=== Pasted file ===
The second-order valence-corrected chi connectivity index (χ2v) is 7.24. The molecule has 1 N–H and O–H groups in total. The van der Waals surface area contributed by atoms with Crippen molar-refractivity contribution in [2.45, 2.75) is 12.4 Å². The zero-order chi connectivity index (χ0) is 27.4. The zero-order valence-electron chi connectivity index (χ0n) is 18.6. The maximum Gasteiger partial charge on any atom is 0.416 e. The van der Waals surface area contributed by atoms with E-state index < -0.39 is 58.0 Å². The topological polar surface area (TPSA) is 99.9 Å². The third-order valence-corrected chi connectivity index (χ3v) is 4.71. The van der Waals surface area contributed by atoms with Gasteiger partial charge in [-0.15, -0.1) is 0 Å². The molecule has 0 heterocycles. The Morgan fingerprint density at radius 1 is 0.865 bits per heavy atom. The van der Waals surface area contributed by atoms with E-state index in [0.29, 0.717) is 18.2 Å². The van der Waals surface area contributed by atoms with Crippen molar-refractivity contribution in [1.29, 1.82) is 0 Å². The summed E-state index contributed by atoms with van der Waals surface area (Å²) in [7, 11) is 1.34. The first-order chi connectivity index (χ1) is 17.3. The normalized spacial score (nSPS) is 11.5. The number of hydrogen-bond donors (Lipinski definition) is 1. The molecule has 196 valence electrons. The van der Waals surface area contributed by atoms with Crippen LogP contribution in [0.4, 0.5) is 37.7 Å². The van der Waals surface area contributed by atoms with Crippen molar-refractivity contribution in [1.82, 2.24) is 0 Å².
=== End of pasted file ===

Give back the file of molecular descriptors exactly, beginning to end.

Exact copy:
The second-order valence-corrected chi connectivity index (χ2v) is 7.24. The molecule has 1 N–H and O–H groups in total. The van der Waals surface area contributed by atoms with Crippen molar-refractivity contribution in [2.45, 2.75) is 12.4 Å². The zero-order chi connectivity index (χ0) is 27.4. The zero-order valence-electron chi connectivity index (χ0n) is 18.6. The maximum Gasteiger partial charge on any atom is 0.416 e. The van der Waals surface area contributed by atoms with E-state index < -0.39 is 58.0 Å². The topological polar surface area (TPSA) is 99.9 Å². The third-order valence-corrected chi connectivity index (χ3v) is 4.71. The van der Waals surface area contributed by atoms with Gasteiger partial charge in [-0.15, -0.1) is 0 Å². The molecule has 0 heterocycles. The Morgan fingerprint density at radius 1 is 0.865 bits per heavy atom. The van der Waals surface area contributed by atoms with E-state index in [0.29, 0.717) is 18.2 Å². The van der Waals surface area contributed by atoms with Crippen molar-refractivity contribution in [1.29, 1.82) is 0 Å². The summed E-state index contributed by atoms with van der Waals surface area (Å²) in [7, 11) is 1.34. The first-order chi connectivity index (χ1) is 17.3. The normalized spacial score (nSPS) is 11.5. The number of hydrogen-bond donors (Lipinski definition) is 1. The molecule has 196 valence electrons. The van der Waals surface area contributed by atoms with Crippen LogP contribution in [0.4, 0.5) is 37.7 Å². The van der Waals surface area contributed by atoms with Crippen molar-refractivity contribution in [1.82, 2.24) is 0 Å².